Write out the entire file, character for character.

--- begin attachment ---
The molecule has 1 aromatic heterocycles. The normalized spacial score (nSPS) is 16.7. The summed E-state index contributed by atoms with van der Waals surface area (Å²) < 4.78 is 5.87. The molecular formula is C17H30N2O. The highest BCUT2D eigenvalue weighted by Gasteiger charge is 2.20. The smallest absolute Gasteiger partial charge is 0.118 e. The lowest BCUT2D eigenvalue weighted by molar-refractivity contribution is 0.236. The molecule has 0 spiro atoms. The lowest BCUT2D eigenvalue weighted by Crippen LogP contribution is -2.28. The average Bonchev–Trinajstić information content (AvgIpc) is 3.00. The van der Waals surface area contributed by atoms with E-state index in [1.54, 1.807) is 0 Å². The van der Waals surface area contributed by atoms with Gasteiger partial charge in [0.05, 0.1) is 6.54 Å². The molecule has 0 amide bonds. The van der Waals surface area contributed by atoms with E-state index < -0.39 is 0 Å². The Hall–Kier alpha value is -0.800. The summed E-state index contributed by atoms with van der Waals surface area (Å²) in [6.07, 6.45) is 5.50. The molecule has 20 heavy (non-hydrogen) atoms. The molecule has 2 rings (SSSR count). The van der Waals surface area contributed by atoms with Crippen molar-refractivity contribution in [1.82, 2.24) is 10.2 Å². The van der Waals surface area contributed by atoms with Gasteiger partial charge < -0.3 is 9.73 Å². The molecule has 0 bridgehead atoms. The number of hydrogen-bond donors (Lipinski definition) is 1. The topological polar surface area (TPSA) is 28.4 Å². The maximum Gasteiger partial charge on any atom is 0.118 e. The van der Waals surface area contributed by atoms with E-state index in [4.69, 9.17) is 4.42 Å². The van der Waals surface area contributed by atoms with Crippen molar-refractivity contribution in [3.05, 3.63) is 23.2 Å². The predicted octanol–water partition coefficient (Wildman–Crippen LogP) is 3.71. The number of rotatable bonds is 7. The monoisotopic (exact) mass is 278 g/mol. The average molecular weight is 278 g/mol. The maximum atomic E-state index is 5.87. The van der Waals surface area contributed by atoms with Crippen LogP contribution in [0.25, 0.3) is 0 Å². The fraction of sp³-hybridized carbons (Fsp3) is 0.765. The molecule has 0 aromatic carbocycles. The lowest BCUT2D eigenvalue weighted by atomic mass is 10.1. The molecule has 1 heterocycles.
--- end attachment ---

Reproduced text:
The molecule has 1 aromatic heterocycles. The normalized spacial score (nSPS) is 16.7. The summed E-state index contributed by atoms with van der Waals surface area (Å²) < 4.78 is 5.87. The molecular formula is C17H30N2O. The highest BCUT2D eigenvalue weighted by Gasteiger charge is 2.20. The smallest absolute Gasteiger partial charge is 0.118 e. The lowest BCUT2D eigenvalue weighted by molar-refractivity contribution is 0.236. The molecule has 0 spiro atoms. The lowest BCUT2D eigenvalue weighted by Crippen LogP contribution is -2.28. The average Bonchev–Trinajstić information content (AvgIpc) is 3.00. The van der Waals surface area contributed by atoms with E-state index in [1.54, 1.807) is 0 Å². The van der Waals surface area contributed by atoms with Gasteiger partial charge in [0.05, 0.1) is 6.54 Å². The molecule has 0 amide bonds. The van der Waals surface area contributed by atoms with E-state index < -0.39 is 0 Å². The Hall–Kier alpha value is -0.800. The summed E-state index contributed by atoms with van der Waals surface area (Å²) in [6.07, 6.45) is 5.50. The molecule has 20 heavy (non-hydrogen) atoms. The molecule has 2 rings (SSSR count). The van der Waals surface area contributed by atoms with Crippen molar-refractivity contribution in [1.82, 2.24) is 10.2 Å². The van der Waals surface area contributed by atoms with Gasteiger partial charge < -0.3 is 9.73 Å². The molecule has 0 bridgehead atoms. The number of hydrogen-bond donors (Lipinski definition) is 1. The topological polar surface area (TPSA) is 28.4 Å². The maximum Gasteiger partial charge on any atom is 0.118 e. The van der Waals surface area contributed by atoms with E-state index in [4.69, 9.17) is 4.42 Å². The van der Waals surface area contributed by atoms with Crippen molar-refractivity contribution in [3.05, 3.63) is 23.2 Å². The predicted octanol–water partition coefficient (Wildman–Crippen LogP) is 3.71. The number of rotatable bonds is 7. The monoisotopic (exact) mass is 278 g/mol. The average molecular weight is 278 g/mol. The maximum atomic E-state index is 5.87. The van der Waals surface area contributed by atoms with Crippen LogP contribution in [0.25, 0.3) is 0 Å². The fraction of sp³-hybridized carbons (Fsp3) is 0.765. The molecule has 0 aromatic carbocycles. The lowest BCUT2D eigenvalue weighted by atomic mass is 10.1. The molecule has 1 heterocycles.